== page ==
Supreme Court reserves order on Centre's plea seeking Constitution bench hearing in tussle over power sharing in National Capital

  • Gautam Mishra
    Sanya Talwar
  • 03:50 PM, 28 Apr 2022
  • Delhi Government has challenged amended sections of the GNCTD Act and some Rules of the Transaction of Business of the Government of National Capital Territory of Delhi Rules, 1993; averring that it violates the "basic structure of the Constitution"
  • Centre has sought a  "holistic interpretation" of article 239AA of the Constitution and clubbing of the present plea with the larger issue currently before a Constitution bench

The Supreme Court on Thursday has reserved its order on an application filed by the Central Government seeking direction to refer Delhi Government's plea which has challenged the constitutionality of Sections 21, 24, 33, 44 of the Government of National Capital Territory of Delhi Act, 1991 and Rules 3, 6A, 10, 14, 15, 19, 22, 23, 25, 47A, 49, 52 and 57 of Transaction of Business of the Government of National Capital Territory of Delhi Rules, 1993, to a Constitution bench.

It is the Centre's contention that issue under challenge includes a Delhi High Court order which has upheld the notification by the ministry of home affairs (MHA) on 21 May 2016, which replaced a 1998 notification on the powers of the L-G and the Delhi government.

A bench of Chief Justice of India NV Ramana, Justice Surya Kant, and Justice Hima Kohli was hearing an application filed by the Central Government seeking direction to refer the matter to a constitution bench so as to decide upon the issue with a holistic interpretation of Article 239AA of the Constitution of India.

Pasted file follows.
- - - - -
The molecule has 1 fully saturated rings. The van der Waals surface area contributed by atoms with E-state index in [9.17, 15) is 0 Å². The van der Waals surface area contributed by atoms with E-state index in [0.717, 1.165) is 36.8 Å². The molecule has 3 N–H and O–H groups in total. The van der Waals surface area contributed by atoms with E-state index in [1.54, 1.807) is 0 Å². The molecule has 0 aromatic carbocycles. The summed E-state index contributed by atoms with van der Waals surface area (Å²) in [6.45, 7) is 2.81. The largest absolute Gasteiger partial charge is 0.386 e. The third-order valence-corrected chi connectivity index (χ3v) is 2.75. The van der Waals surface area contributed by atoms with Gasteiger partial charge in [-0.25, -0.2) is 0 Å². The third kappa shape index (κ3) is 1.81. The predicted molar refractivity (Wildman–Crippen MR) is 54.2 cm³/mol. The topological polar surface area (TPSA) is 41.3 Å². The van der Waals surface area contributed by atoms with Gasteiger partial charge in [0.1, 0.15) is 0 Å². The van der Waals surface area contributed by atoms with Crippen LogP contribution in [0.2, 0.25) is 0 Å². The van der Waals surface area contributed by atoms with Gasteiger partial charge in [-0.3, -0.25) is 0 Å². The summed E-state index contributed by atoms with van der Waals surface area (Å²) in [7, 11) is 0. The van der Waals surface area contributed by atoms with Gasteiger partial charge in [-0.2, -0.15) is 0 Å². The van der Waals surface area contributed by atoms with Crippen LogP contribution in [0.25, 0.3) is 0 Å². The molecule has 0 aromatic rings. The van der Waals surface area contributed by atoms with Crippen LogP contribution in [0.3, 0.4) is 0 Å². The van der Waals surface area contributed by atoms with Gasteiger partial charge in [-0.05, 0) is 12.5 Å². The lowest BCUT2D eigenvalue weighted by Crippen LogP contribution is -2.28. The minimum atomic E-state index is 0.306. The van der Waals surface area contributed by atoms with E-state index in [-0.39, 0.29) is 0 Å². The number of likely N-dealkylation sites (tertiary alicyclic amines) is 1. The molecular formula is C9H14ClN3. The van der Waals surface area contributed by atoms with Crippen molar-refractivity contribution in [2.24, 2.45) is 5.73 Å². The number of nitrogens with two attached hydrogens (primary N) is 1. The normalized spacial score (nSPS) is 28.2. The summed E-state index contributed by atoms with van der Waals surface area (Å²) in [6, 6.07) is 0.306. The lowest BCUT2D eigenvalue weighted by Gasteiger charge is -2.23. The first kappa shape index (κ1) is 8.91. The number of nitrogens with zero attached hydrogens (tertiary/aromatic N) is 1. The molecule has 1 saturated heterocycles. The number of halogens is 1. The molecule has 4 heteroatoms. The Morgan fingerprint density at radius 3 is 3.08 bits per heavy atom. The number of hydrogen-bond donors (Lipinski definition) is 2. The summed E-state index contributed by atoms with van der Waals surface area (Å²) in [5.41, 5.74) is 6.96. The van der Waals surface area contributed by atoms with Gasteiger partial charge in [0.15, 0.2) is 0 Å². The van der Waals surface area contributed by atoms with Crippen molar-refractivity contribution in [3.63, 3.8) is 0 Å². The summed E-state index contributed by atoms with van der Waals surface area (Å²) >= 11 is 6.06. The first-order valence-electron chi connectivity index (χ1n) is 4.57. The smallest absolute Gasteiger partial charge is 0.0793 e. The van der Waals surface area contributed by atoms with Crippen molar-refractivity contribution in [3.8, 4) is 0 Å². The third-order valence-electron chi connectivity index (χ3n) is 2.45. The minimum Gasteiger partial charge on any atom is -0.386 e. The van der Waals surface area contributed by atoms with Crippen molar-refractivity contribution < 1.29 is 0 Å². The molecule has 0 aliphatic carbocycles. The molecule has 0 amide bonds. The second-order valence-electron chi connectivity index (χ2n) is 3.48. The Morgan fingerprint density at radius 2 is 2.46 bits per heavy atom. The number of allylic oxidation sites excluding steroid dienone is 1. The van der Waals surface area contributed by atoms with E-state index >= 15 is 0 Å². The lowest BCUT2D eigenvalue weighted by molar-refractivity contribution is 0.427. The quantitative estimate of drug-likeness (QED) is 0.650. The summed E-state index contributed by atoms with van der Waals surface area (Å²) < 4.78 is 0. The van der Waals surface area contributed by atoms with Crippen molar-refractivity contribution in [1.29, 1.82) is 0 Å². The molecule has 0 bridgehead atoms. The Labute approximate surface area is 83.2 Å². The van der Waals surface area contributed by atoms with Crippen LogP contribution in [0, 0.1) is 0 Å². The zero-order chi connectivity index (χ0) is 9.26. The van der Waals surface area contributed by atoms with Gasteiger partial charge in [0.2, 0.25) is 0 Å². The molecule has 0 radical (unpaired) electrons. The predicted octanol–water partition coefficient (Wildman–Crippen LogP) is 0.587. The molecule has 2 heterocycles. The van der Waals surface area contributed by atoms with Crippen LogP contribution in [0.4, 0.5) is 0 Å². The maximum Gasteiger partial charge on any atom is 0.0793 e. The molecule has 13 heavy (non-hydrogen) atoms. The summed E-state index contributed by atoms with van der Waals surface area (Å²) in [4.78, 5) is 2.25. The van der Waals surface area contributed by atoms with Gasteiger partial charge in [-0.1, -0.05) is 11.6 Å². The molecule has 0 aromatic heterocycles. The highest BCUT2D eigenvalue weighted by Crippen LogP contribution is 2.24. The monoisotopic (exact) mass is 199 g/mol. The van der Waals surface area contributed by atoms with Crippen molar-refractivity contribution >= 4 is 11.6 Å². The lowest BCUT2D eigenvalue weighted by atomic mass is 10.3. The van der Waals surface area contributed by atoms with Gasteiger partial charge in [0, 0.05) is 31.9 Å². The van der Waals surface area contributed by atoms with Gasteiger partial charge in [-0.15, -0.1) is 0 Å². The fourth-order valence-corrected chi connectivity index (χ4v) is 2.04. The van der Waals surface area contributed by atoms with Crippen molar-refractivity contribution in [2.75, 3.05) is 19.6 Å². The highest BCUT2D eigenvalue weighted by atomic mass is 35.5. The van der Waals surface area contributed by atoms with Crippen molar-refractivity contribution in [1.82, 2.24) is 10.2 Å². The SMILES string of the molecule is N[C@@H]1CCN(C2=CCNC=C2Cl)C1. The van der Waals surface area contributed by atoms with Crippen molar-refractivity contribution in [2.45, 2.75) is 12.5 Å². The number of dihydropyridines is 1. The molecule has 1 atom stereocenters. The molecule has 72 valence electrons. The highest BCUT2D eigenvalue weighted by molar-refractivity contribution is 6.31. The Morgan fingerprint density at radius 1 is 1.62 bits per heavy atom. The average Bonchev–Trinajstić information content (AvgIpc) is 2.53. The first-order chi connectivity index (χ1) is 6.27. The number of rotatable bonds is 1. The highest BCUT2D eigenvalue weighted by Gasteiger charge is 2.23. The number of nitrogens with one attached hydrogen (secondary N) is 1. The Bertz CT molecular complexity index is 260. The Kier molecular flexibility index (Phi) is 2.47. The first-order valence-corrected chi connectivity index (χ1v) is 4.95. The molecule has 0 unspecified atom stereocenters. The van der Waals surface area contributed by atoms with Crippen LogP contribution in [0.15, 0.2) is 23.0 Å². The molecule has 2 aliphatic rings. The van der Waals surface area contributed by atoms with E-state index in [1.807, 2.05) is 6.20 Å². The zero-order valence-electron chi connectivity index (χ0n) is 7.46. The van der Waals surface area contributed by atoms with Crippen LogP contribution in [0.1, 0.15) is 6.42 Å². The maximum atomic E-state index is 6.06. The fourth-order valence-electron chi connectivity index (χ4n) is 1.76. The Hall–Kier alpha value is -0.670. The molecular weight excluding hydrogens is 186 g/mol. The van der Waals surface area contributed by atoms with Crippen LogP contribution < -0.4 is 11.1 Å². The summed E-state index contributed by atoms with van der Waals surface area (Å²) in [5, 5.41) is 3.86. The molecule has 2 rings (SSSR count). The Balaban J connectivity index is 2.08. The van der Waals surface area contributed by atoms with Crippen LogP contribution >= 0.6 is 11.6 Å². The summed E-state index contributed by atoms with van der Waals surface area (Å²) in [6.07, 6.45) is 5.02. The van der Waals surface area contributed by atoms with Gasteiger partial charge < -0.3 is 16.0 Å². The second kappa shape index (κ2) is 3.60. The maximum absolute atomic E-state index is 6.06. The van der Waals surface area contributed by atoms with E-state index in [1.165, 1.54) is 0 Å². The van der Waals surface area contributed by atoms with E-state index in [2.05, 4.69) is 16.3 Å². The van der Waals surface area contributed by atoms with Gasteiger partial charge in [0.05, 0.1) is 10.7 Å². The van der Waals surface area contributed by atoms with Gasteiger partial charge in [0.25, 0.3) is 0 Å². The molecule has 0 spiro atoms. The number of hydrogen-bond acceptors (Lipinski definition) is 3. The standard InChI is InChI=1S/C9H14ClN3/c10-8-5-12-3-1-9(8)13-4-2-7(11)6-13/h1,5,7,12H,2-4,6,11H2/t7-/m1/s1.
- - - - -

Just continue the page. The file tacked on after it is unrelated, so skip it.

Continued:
The Centre has contended that the present proceedings arise out of the Order of the High Court passed on August 4, 2017, whereby it upheld validity of notifications issued by Ministry of Home Affairs which were promulgated in exercise of the plenary powers of the Central Government over the administration of NCT of Delhi. It is conveyed to the Court that on February 15, 2017, upon appeal by the Delhi Government, the Supreme Court had referred this case to a Constitution bench in order to decide upon the interpretation of Article 239AA of the Constitution of India.

"The aforesaid issue cannot effectively be decided because the key question as to whether the legislative competence of a legislative assembly of a UT in respect of List II (State List), which is as per the constitution bench itself, would depend on the context of the matter," the Centre has said.

The Delhi Government has averred before Top Court (in the challenge against the GNCTD Act and transaction and business rules) that the Centre, through its amendments, has, “given more power to the Lieutenant Governor than the elected government of the people of Delhi”, according to a press release in the public domain.

Singhvi took the ground of the alleged delay tactics being used by the Central Government submitted that, "My learned friend tried 6 times to take an adjournment on the earlier dates and then they opted for this referring to constitution bench issue."

At this juncture, Solicitor General Tushar Mehta submitted that the bench is not deciding for the first time, whether a matter can be referred to a constitution bench or not.

Earlier, The Solicitor General of India, Tushar Mehta while arguing before the Supreme Court had submitted that the powers of managing the capital of the country must remain with the Centre as it represented the "face of the nation".

The Delhi Government in its petition has stated that the amendments by the Centre are "an attempt to treat the LG as the ‘default administering authority over the NCT of Delhi’, by equating the position of the LG with that of the “government”, by authorising the LG to withhold consent from bills that, in his judgment, maybe “incidentally” outside the scope of legislative assembly’s legislative powers".

It has been further stated that the new laws encroach upon the scope of the Delhi Legislative Assembly’s core legislative functions by interfering with the power of the Assembly to frame its own rules of business or to hold the Government to account, a core function of any legislature.

“Centre disenfranchised the people of Delhi, and violated their political rights under the Constitution,” stated the plea.

Cause Title: GNCTD Vs. Union of India